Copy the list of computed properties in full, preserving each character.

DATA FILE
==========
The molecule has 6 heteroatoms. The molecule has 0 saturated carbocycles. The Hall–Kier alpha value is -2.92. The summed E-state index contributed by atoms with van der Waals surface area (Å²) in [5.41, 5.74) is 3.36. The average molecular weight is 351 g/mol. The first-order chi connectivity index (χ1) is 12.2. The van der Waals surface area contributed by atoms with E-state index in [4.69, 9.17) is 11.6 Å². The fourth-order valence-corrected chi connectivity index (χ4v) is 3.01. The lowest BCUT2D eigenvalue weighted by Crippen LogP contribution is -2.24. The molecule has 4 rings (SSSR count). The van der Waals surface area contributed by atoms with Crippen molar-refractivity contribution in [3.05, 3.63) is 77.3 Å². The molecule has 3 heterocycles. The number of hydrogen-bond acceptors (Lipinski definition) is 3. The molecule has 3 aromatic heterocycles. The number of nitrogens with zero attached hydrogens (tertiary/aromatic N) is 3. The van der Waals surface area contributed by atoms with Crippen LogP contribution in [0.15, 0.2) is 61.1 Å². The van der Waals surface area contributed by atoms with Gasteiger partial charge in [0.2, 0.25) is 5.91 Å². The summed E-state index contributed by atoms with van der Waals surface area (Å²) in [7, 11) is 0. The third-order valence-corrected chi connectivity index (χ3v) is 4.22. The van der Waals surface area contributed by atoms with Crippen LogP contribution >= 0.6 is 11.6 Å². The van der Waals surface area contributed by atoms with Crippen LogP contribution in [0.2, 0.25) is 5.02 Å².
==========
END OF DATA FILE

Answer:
The molecule has 6 heteroatoms. The molecule has 0 saturated carbocycles. The Hall–Kier alpha value is -2.92. The summed E-state index contributed by atoms with van der Waals surface area (Å²) in [5.41, 5.74) is 3.36. The average molecular weight is 351 g/mol. The first-order chi connectivity index (χ1) is 12.2. The van der Waals surface area contributed by atoms with E-state index in [4.69, 9.17) is 11.6 Å². The fourth-order valence-corrected chi connectivity index (χ4v) is 3.01. The lowest BCUT2D eigenvalue weighted by Crippen LogP contribution is -2.24. The molecule has 4 rings (SSSR count). The van der Waals surface area contributed by atoms with Crippen molar-refractivity contribution in [3.05, 3.63) is 77.3 Å². The molecule has 3 heterocycles. The number of hydrogen-bond acceptors (Lipinski definition) is 3. The molecule has 3 aromatic heterocycles. The number of nitrogens with zero attached hydrogens (tertiary/aromatic N) is 3. The van der Waals surface area contributed by atoms with Crippen LogP contribution in [0.15, 0.2) is 61.1 Å². The van der Waals surface area contributed by atoms with Gasteiger partial charge in [0.2, 0.25) is 5.91 Å². The summed E-state index contributed by atoms with van der Waals surface area (Å²) in [7, 11) is 0. The third-order valence-corrected chi connectivity index (χ3v) is 4.22. The van der Waals surface area contributed by atoms with Crippen LogP contribution >= 0.6 is 11.6 Å². The van der Waals surface area contributed by atoms with Crippen LogP contribution in [0.2, 0.25) is 5.02 Å².